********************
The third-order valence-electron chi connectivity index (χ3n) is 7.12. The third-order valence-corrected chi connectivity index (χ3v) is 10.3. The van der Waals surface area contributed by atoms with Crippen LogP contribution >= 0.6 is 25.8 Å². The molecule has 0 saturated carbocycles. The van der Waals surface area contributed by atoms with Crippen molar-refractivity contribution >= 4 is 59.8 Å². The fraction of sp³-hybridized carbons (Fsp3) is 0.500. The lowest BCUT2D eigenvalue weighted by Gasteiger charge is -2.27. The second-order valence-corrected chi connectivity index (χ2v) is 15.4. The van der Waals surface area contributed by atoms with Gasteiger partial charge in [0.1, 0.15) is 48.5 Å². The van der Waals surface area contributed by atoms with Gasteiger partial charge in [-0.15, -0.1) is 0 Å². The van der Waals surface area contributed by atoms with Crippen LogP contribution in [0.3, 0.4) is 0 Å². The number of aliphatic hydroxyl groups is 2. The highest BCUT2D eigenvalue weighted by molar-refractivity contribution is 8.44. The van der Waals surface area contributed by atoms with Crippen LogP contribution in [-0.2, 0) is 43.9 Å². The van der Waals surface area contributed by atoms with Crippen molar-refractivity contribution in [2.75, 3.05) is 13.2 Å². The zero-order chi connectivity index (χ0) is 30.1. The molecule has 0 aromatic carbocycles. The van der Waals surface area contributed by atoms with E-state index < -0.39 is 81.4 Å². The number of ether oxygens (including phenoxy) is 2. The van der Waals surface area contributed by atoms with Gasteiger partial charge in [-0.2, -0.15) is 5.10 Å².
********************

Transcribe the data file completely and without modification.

The third-order valence-electron chi connectivity index (χ3n) is 7.12. The third-order valence-corrected chi connectivity index (χ3v) is 10.3. The van der Waals surface area contributed by atoms with Crippen LogP contribution >= 0.6 is 25.8 Å². The molecule has 0 saturated carbocycles. The van der Waals surface area contributed by atoms with Crippen molar-refractivity contribution >= 4 is 59.8 Å². The fraction of sp³-hybridized carbons (Fsp3) is 0.500. The lowest BCUT2D eigenvalue weighted by Gasteiger charge is -2.27. The second-order valence-corrected chi connectivity index (χ2v) is 15.4. The van der Waals surface area contributed by atoms with Gasteiger partial charge in [0.1, 0.15) is 48.5 Å². The van der Waals surface area contributed by atoms with Gasteiger partial charge in [-0.15, -0.1) is 0 Å². The van der Waals surface area contributed by atoms with Crippen LogP contribution in [0.3, 0.4) is 0 Å². The number of aliphatic hydroxyl groups is 2. The highest BCUT2D eigenvalue weighted by molar-refractivity contribution is 8.44. The van der Waals surface area contributed by atoms with Crippen LogP contribution in [-0.2, 0) is 43.9 Å². The van der Waals surface area contributed by atoms with Crippen molar-refractivity contribution in [2.75, 3.05) is 13.2 Å². The zero-order chi connectivity index (χ0) is 30.1. The molecule has 0 aromatic carbocycles. The van der Waals surface area contributed by atoms with E-state index < -0.39 is 81.4 Å². The number of ether oxygens (including phenoxy) is 2. The van der Waals surface area contributed by atoms with Gasteiger partial charge in [-0.2, -0.15) is 5.10 Å².